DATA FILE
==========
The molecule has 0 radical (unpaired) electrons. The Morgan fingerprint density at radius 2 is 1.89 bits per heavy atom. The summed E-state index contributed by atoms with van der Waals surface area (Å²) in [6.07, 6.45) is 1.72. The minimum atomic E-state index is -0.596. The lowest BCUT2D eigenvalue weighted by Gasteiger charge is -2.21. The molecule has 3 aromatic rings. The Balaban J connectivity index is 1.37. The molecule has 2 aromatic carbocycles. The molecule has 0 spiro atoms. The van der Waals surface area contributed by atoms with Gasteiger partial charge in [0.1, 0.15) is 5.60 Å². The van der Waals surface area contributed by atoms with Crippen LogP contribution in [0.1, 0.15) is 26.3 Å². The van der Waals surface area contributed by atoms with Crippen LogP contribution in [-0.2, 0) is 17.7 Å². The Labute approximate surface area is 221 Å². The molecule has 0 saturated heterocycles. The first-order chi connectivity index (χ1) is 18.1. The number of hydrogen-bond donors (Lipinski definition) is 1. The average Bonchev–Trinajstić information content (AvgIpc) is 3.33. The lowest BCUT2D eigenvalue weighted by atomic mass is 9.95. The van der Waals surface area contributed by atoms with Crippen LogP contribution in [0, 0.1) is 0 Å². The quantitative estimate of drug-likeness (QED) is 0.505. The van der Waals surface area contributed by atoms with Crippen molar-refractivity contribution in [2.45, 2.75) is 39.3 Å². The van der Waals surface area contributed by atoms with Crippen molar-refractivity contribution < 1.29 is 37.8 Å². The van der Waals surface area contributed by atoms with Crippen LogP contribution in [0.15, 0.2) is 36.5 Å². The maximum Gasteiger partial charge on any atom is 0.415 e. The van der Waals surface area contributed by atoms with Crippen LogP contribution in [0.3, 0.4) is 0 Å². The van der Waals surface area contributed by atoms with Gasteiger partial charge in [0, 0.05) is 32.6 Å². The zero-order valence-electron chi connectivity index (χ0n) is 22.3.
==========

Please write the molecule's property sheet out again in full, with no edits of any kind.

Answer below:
The molecule has 0 radical (unpaired) electrons. The Morgan fingerprint density at radius 2 is 1.89 bits per heavy atom. The summed E-state index contributed by atoms with van der Waals surface area (Å²) in [6.07, 6.45) is 1.72. The minimum atomic E-state index is -0.596. The lowest BCUT2D eigenvalue weighted by Gasteiger charge is -2.21. The molecule has 3 aromatic rings. The Balaban J connectivity index is 1.37. The molecule has 2 aromatic carbocycles. The molecule has 0 spiro atoms. The van der Waals surface area contributed by atoms with Gasteiger partial charge in [0.1, 0.15) is 5.60 Å². The van der Waals surface area contributed by atoms with Crippen LogP contribution in [0.1, 0.15) is 26.3 Å². The van der Waals surface area contributed by atoms with Crippen LogP contribution in [-0.2, 0) is 17.7 Å². The Labute approximate surface area is 221 Å². The molecule has 0 saturated heterocycles. The first-order chi connectivity index (χ1) is 18.1. The number of hydrogen-bond donors (Lipinski definition) is 1. The average Bonchev–Trinajstić information content (AvgIpc) is 3.33. The lowest BCUT2D eigenvalue weighted by atomic mass is 9.95. The van der Waals surface area contributed by atoms with Crippen LogP contribution in [0, 0.1) is 0 Å². The quantitative estimate of drug-likeness (QED) is 0.505. The van der Waals surface area contributed by atoms with Crippen molar-refractivity contribution in [2.45, 2.75) is 39.3 Å². The van der Waals surface area contributed by atoms with Crippen molar-refractivity contribution < 1.29 is 37.8 Å². The van der Waals surface area contributed by atoms with Crippen LogP contribution in [0.15, 0.2) is 36.5 Å². The maximum Gasteiger partial charge on any atom is 0.415 e. The van der Waals surface area contributed by atoms with Crippen LogP contribution in [0.3, 0.4) is 0 Å². The van der Waals surface area contributed by atoms with Gasteiger partial charge in [0, 0.05) is 32.6 Å². The zero-order valence-electron chi connectivity index (χ0n) is 22.3.